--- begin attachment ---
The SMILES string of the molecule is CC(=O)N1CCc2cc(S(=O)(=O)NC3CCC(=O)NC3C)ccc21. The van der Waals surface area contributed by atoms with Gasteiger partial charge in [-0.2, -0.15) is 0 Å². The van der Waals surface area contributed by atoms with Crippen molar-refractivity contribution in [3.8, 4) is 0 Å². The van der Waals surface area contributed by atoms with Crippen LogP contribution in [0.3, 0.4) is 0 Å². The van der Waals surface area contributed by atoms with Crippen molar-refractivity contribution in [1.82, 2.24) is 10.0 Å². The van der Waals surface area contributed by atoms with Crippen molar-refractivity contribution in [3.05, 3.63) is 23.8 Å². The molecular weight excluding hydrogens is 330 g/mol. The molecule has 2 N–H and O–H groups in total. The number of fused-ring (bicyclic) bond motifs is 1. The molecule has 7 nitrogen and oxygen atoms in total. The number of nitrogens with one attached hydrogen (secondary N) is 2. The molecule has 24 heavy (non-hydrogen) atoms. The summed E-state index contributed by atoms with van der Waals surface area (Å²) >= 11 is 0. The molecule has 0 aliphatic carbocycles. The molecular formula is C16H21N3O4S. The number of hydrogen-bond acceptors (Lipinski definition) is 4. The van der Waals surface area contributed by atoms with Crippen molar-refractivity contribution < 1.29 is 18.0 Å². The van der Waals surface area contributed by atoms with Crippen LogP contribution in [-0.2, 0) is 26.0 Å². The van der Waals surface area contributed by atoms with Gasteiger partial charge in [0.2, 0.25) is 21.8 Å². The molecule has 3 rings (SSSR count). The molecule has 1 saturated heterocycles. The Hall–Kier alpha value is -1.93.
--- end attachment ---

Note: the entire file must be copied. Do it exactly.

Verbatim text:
The SMILES string of the molecule is CC(=O)N1CCc2cc(S(=O)(=O)NC3CCC(=O)NC3C)ccc21. The van der Waals surface area contributed by atoms with Gasteiger partial charge in [-0.2, -0.15) is 0 Å². The van der Waals surface area contributed by atoms with Crippen molar-refractivity contribution in [3.8, 4) is 0 Å². The van der Waals surface area contributed by atoms with Crippen LogP contribution in [0.3, 0.4) is 0 Å². The van der Waals surface area contributed by atoms with Crippen molar-refractivity contribution in [1.82, 2.24) is 10.0 Å². The van der Waals surface area contributed by atoms with Crippen molar-refractivity contribution in [3.05, 3.63) is 23.8 Å². The molecular weight excluding hydrogens is 330 g/mol. The molecule has 2 N–H and O–H groups in total. The number of fused-ring (bicyclic) bond motifs is 1. The molecule has 7 nitrogen and oxygen atoms in total. The number of nitrogens with one attached hydrogen (secondary N) is 2. The molecule has 24 heavy (non-hydrogen) atoms. The summed E-state index contributed by atoms with van der Waals surface area (Å²) >= 11 is 0. The molecule has 0 aliphatic carbocycles. The molecular formula is C16H21N3O4S. The number of hydrogen-bond acceptors (Lipinski definition) is 4. The van der Waals surface area contributed by atoms with Crippen molar-refractivity contribution < 1.29 is 18.0 Å². The van der Waals surface area contributed by atoms with Crippen LogP contribution in [-0.2, 0) is 26.0 Å². The van der Waals surface area contributed by atoms with Gasteiger partial charge in [0.2, 0.25) is 21.8 Å². The molecule has 3 rings (SSSR count). The molecule has 1 saturated heterocycles. The Hall–Kier alpha value is -1.93.